Student loan payments: Actual numbers

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Anonymous User
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Re: Student loan payments: Actual numbers

Postby Anonymous User » Mon Feb 29, 2016 5:04 pm

Really appreciate all the helpful tips in this thread. Anyone have advice/things I could do better on my financial situation?

income: 160k biglaw (started in august)
debt: 65k (refinanced with SOFI - 5-year 3.1% variable rate; monthly payment around $1200)

-contribute 12% of each paycheck to 401k (firm does not match) in order to reach the max amount of ~$18k over the course of the year
-put $5500 into roth ira for prior tax year
-rent: $2200 for a 1br in DC

trying to limit other expenses and save so not dependent on big law as soon as possible. thanks for any help

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Tiago Splitter
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Re: Student loan payments: Actual numbers

Postby Tiago Splitter » Mon Feb 29, 2016 5:09 pm

Anonymous User wrote:Really appreciate all the helpful tips in this thread. Anyone have advice/things I could do better on my financial situation?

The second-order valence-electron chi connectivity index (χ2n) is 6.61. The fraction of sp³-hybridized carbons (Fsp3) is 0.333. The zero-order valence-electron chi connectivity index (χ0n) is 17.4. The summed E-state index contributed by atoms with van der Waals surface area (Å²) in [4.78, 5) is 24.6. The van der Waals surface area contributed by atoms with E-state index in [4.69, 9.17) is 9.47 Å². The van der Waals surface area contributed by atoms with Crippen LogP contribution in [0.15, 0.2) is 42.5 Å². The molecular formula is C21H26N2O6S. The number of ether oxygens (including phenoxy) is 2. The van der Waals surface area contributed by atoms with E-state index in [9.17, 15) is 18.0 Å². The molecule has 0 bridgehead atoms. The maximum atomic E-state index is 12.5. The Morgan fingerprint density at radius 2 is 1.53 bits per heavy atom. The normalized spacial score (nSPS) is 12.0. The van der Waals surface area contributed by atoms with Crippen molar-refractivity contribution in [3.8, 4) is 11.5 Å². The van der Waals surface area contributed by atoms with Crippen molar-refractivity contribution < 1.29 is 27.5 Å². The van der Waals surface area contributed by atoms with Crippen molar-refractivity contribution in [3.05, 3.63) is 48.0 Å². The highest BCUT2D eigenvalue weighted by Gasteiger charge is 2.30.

income: 160k biglaw (started in august)
debt: 65k (refinanced with SOFI - 5-year 3.1% variable rate; monthly payment around $1200)

-contribute 12% of each paycheck to 401k (firm does not match) in order to reach the max amount of ~$18k over the course of the year
-put $5500 into roth ira for prior tax year
-rent: $2200 for a 1br in DC

trying to limit other expenses and save so not dependent on big law as soon as possible. thanks for any help

Assuming you don't have any other pre-tax IRA money, I would put $5500 into an IRA for 2016 and convert to a Roth.

Anonymous User
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Re: Student loan payments: Actual numbers